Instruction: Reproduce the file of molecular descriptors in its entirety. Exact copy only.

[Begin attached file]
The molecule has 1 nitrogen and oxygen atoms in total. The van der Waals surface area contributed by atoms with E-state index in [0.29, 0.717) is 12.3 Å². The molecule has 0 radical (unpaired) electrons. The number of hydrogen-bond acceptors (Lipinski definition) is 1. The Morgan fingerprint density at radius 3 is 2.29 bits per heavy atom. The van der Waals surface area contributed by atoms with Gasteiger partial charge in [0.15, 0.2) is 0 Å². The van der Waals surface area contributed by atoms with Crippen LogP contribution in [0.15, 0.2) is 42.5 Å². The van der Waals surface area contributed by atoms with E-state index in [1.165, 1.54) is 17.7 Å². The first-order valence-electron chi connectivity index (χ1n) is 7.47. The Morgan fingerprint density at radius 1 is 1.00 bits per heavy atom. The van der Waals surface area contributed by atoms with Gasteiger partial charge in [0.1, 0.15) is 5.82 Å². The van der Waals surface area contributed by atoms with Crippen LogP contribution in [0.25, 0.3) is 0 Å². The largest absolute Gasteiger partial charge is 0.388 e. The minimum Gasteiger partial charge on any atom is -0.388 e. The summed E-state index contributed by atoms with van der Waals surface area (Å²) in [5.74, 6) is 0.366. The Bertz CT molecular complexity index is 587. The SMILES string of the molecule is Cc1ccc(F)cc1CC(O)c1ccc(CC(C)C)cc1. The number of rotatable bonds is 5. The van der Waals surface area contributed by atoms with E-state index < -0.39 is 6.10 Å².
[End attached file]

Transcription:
The molecule has 1 nitrogen and oxygen atoms in total. The van der Waals surface area contributed by atoms with E-state index in [0.29, 0.717) is 12.3 Å². The molecule has 0 radical (unpaired) electrons. The number of hydrogen-bond acceptors (Lipinski definition) is 1. The Morgan fingerprint density at radius 3 is 2.29 bits per heavy atom. The van der Waals surface area contributed by atoms with Gasteiger partial charge in [0.15, 0.2) is 0 Å². The van der Waals surface area contributed by atoms with Crippen LogP contribution in [0.15, 0.2) is 42.5 Å². The van der Waals surface area contributed by atoms with E-state index in [1.165, 1.54) is 17.7 Å². The first-order valence-electron chi connectivity index (χ1n) is 7.47. The Morgan fingerprint density at radius 1 is 1.00 bits per heavy atom. The van der Waals surface area contributed by atoms with Gasteiger partial charge in [0.1, 0.15) is 5.82 Å². The van der Waals surface area contributed by atoms with Crippen LogP contribution in [0.25, 0.3) is 0 Å². The largest absolute Gasteiger partial charge is 0.388 e. The minimum Gasteiger partial charge on any atom is -0.388 e. The summed E-state index contributed by atoms with van der Waals surface area (Å²) in [5.74, 6) is 0.366. The Bertz CT molecular complexity index is 587. The SMILES string of the molecule is Cc1ccc(F)cc1CC(O)c1ccc(CC(C)C)cc1. The number of rotatable bonds is 5. The van der Waals surface area contributed by atoms with E-state index < -0.39 is 6.10 Å².